A filehandle in a Perl program is the name for an I/O connection between your Perl process and the outside world. We've already seen and used filehandles implicitly:
STDIN is a filehandle, naming the connection between the Perl process and the UNIX standard input. Likewise, Perl provides
STDOUT (for standard output) and
STDERR (for standard error output). These names are the same as those used by the C and C++ "standard I/O" library package, which Perl uses for most of its I/O.
Filehandle names are like the names for labeled blocks, but they come from yet another namespace (so you can have a scalar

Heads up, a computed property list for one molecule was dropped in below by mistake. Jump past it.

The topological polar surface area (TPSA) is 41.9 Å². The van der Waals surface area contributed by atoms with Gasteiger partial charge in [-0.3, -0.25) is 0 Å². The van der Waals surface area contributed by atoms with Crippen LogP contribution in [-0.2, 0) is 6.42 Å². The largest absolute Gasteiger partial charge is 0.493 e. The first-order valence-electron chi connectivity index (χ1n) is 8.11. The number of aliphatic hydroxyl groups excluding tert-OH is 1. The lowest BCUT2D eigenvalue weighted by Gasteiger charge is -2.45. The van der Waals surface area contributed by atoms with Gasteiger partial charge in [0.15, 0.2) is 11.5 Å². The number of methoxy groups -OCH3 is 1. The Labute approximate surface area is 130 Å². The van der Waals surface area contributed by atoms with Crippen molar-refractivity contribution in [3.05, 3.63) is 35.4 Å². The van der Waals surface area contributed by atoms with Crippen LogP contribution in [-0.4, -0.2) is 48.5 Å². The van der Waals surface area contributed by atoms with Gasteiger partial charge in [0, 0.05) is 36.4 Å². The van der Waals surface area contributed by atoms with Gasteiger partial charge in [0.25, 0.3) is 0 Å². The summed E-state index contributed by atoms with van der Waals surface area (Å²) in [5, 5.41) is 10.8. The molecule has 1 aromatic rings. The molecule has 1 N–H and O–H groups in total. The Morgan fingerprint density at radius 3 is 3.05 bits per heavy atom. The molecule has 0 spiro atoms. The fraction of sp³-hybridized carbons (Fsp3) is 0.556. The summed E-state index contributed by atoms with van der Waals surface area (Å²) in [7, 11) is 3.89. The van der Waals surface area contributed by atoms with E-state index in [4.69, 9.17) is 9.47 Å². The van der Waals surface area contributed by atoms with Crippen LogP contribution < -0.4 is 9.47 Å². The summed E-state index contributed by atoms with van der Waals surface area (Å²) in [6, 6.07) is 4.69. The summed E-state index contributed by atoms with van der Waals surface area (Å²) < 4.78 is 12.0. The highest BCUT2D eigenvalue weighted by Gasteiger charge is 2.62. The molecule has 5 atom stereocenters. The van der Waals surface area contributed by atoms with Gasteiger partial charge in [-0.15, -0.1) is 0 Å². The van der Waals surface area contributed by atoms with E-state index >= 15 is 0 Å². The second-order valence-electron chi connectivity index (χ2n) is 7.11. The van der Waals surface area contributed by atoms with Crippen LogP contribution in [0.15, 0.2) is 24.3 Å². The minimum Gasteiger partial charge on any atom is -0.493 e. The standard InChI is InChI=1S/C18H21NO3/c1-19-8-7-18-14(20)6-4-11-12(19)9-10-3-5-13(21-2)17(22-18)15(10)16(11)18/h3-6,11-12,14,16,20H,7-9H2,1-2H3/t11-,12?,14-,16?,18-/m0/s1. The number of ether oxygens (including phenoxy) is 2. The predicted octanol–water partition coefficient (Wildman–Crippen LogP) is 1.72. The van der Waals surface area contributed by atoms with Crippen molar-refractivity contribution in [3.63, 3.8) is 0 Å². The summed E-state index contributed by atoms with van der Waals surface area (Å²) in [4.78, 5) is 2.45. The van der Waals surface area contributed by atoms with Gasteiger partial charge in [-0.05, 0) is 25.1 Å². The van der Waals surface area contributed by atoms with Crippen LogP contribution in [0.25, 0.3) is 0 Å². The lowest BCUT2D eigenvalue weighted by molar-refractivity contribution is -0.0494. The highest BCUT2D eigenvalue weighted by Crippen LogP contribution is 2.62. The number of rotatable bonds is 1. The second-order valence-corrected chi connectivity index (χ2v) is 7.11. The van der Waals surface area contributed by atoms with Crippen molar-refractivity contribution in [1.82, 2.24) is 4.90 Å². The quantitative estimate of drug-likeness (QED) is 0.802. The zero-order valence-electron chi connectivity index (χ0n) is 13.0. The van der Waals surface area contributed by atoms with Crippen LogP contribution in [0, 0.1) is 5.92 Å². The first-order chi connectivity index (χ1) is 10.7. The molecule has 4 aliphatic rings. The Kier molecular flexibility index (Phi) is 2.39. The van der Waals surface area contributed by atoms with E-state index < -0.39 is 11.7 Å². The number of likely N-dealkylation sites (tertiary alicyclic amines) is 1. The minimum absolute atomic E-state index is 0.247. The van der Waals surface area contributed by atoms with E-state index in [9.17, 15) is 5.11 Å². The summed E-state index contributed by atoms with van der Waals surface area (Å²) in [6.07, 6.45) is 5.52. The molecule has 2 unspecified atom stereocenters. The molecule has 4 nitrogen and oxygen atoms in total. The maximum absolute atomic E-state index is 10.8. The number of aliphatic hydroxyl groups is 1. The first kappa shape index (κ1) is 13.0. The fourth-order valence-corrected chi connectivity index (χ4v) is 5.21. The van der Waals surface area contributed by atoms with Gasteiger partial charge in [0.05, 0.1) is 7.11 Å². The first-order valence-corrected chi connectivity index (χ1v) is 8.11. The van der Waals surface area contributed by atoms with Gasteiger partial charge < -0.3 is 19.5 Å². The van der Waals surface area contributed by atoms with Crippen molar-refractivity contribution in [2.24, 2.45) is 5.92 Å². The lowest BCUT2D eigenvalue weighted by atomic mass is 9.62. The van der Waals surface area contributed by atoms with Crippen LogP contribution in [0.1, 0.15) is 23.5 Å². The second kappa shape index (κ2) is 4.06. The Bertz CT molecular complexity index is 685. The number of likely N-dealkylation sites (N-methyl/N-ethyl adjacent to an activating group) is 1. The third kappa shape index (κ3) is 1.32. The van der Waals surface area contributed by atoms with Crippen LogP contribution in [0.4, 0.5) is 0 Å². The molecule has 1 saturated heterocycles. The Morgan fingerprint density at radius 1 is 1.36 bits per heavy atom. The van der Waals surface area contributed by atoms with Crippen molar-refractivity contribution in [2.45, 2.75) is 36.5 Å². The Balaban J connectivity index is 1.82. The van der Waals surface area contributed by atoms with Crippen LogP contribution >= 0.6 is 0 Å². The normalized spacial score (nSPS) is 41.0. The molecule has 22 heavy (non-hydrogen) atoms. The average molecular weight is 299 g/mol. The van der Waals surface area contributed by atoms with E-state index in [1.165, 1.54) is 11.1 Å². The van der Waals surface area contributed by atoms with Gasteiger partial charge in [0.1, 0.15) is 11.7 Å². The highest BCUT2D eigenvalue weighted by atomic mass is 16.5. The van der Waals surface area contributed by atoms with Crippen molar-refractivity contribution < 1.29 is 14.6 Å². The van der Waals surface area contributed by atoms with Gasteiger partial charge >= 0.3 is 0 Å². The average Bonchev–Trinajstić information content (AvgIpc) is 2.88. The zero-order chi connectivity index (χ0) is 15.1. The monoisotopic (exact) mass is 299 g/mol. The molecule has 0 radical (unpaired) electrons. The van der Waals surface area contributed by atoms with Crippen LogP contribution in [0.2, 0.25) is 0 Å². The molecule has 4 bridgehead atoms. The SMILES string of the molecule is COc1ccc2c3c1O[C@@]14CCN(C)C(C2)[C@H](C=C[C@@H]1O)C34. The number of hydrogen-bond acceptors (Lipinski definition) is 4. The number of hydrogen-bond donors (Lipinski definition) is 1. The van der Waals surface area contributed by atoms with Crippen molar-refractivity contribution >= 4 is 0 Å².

$fred, an array
@fred, a hash
%fred, a subroutine
&fred, a label
fred, and now a filehandle
fred). Like block labels, filehandles are used without a special prefix character, and thus might be confused with present or future reserved words. Once again, the recommendation is that you use
UPPERCASE letters in your filehandle; not only will it stand out better, but it will also guarantee that your program won't fail when a future reserved word is introduced.